Recently, Bullitt unveiled two new devices to provide its satellite-to-mobile messaging service — the Motorola Defy 2 rugged Android smartphone and the Motorola Defy satellite link, a Bluetooth device that provides satellite connectivity to any smartphone.

For outdoor adventurers, Motorola built the Defy 2 smartphone. It can withstand drops and tough climatic conditions. It has a small design but an extra-large battery.

The Motorola Defy satellite link, a dongle gadget, is particularly intriguing because it enables Bluetooth connections to the satellite from any Android or iOS smartphone.

Many portions of the United States and other countries lack cellular coverage, according to Richard Wharton, co-founder of the Bullitt Group. He said that users may use the dongle to connect to a satellite in uncovered areas by placing it on their key fob or in the glove box of their automobile.

The dongle also serves as a GPS tracker and SOS messenger. For emergency GPS tracking services, Bullitt will face off against Garmin in this market.

If neither Wi-Fi nor cellular service is available, the Motorola devices running the Bullitt Satellite Messenger app will attempt a connection via the satellite.

The CAT S75 smartphone, the first device Bullitt launched, is joined by the two additional devices running Bullitt’s software.

The Bullitt Group is approaching the device-centric aspect of the satellite-to-mobile dilemma. Bullitt grants licenses for the use of its Satellite Messenger software on a range of OEMs’ products.

Bullitt is collaborating with existing geosynchronous (GEO) constellations to offer a two-way messaging service right now, while other companies in the satellite-to-mobile ecosystem are concentrating on low-Earth orbit (LEO) satellite constellations. The Motorola devices will communicate with the Echostar and Inmarsat GEO satellites.

Wharton stated that during 2023, the two-way messaging service will be implemented in a number of significant geographic areas. Towards the end of March, we’ll have all of Europe; in Q2, we’ll have North America and South America. The majority of the world should have satellite communications by the end of the year, with the exception of China, Russia, and other markets.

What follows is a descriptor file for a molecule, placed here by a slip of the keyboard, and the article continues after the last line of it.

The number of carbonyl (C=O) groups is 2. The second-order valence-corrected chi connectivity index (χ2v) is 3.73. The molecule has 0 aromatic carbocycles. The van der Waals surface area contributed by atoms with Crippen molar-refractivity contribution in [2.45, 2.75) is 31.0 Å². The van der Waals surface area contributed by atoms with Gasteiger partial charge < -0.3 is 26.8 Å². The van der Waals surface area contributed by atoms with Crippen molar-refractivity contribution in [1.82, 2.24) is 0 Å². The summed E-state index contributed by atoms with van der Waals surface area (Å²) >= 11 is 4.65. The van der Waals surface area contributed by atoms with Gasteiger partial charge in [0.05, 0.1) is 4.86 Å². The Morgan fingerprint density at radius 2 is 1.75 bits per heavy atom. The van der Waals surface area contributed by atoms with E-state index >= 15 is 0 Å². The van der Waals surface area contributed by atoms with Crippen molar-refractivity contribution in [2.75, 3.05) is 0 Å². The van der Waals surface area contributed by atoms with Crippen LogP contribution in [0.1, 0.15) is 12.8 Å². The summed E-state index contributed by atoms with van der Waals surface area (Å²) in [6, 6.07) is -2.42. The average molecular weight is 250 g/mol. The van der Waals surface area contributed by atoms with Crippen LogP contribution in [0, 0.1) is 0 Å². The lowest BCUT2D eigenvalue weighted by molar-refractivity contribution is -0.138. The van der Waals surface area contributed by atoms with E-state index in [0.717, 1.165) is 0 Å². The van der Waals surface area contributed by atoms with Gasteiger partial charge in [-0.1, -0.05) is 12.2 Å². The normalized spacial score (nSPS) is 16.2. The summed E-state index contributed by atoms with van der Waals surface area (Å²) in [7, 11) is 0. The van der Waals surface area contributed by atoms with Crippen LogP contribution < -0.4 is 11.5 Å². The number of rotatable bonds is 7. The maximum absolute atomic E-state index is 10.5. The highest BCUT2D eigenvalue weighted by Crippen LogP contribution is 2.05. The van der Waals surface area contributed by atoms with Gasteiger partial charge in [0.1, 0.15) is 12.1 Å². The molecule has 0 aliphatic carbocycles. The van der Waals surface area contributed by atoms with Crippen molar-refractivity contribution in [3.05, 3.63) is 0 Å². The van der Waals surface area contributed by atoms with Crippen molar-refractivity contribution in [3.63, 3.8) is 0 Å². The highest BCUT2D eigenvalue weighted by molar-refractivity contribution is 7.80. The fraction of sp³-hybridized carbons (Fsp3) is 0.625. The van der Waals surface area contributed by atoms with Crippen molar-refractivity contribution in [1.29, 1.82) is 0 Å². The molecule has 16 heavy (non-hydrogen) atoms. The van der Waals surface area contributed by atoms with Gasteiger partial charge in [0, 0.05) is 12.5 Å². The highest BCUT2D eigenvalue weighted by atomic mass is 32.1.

Wharton claimed that whether the service employs an LEO constellation or a GEO constellation, the user’s text messaging experience is the same in both cases. As users may already connect through the line of sight with an LEO satellite without having to move their device around, GEO may even be slightly better than LEO at this time.

However, in the future, Bullitt will want to adopt 5G, which calls for LEO.

“For us to deliver better data and voice that’s going to require 5G NR with Release 18, likely in the next two to three years,” he said. “To deliver those data speeds, we’re going to need an LEO constellation to do it.” It’s already collaborating with Echostar on that.

Bullitt uses Skylo for its core network technology. Skylo manages the connections to the devices over existing licensed GEO satellite constellations.

In November 2022, Bullitt said it was using MediaTek’s 3GPP Non-Terrestrial Network chipset.

“We successfully worked with Bullitt, integrating our 3GPP NTN technology and chipset into the world’s first commercially available devices with two-way satellite messaging,” stated J.C. Hsu, general manager of MediaTek’s wireless communications business unit.

According to Wharton, satellite technology is clearly required to fill in any gaps in cellular service. He said that 70% of Canada’s landmass and 30% of the United States’ landmass are both uninhabitable. It’s challenging to spread out more cell towers. The demand for cellular in-fill is unquestionably substantial. The only practical method to achieve that, he claimed, is by satellite.